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My mother-in-law recently passed away.

It was rather sudden; the funeral was less than 2 weeks after she first went to the hospital, and it was several days in the hospital before we realized the severity of her illness (late-stage inoperable cancer).

We talked to my son (who is 6) about the fact that his grandma was very sick, and that she was going to die. He seemed more focused on supporting and reassuring my wife, who was understandably grieving. He would say things like "I'm okay. I have a picture of Grandma in my room so I'll always remember her, and besides, its not like its my first time dealing with death" (my mother-in-law's boyfriend had passed exactly one year earlier). He frequently would tell my wife how sorry he was that she had to lose her mommy, and then he'd offer hugs.

However, we're seeing signs that he's not dealing with it as well as he may think.

He gets upset a lot more easily than normal, and has 3 crying bouts over relatively trivial incidents (having to interrupt play to leave school at the end of the day, arriving too late to participate in play with one of his friends, etc.) in the past week.

This is pretty unusual for him, and has always coincided with some problem (bullies, changing classes, etc.).

When we asked him about it, he did say he's sad, because he misses Grandma, and every time someone talks about it, it reminds him that she's gone, which makes him upset.

What can we do to help him?

  • Related – user420 Mar 24 '17 at 13:30
  • I am very sorry for your and your son's loss. – OldBunny2800 Mar 26 '17 at 17:53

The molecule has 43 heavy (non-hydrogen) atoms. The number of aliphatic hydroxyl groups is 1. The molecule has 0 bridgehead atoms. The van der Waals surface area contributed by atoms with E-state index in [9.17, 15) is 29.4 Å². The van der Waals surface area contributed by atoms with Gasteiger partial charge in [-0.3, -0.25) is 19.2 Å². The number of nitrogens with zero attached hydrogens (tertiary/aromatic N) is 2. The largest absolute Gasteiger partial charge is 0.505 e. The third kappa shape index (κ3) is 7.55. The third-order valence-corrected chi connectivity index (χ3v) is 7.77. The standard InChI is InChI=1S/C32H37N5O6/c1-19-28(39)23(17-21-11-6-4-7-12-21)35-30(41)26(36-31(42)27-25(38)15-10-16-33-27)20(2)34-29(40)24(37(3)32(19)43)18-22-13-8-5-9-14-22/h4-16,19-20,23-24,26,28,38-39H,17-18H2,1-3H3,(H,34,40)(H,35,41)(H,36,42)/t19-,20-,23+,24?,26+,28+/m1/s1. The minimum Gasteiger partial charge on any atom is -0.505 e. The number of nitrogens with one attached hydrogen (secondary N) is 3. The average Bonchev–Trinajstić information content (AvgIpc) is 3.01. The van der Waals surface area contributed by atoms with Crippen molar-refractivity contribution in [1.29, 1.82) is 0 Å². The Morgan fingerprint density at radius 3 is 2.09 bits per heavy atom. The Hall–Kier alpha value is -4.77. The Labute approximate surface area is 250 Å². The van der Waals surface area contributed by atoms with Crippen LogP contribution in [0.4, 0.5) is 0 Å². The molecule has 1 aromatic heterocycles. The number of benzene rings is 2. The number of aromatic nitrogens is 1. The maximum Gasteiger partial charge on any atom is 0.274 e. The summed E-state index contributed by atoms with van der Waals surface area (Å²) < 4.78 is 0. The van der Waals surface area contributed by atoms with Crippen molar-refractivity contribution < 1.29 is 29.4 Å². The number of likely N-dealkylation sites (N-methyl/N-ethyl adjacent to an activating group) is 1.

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You and your family have my sincere sympathies.

LINK

When it happened to us -- to our now daughter's parents it was really hard. Thirteen years later she still talks about her parents frequently. We encourage this and talk about all our happy memories -- they were my closest friends, so I have many happy stories to share.

I try to remind her that her mum and dad wanted her happiness and her health as their priority. Laughing and living well is the best way she has to say "Thank you and I love you too."

When she was young -- we drew pictures and used a journal to talk to them in pictures and words.

  • 1
    Such a good answer Willow. I like that last paragraph especially. – Bugs Mar 25 '17 at 9:09
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Stages of grief run a pretty typical course in most of the population. Of course there will be age-related phenomena, but the baseline for behavioral difficulties is up till about 6 months. Beyond that, you might consider more intensive approaches. However, the tendency for parents is to "pathologize" an otherwise normal reaction.

Here are some other "normal approaches."

1. Disturbances that would normally get a timeout still get a timeout. But maybe less time spent.

2. Go to the grave site or funeral home. Bring flowers or artwork.

3. Many 6 yos understand the finality of death but many don't. Don't push it.

4. Take a vacation somewhere fun. If it involves using inheritance, that should be made known.

Good luck!

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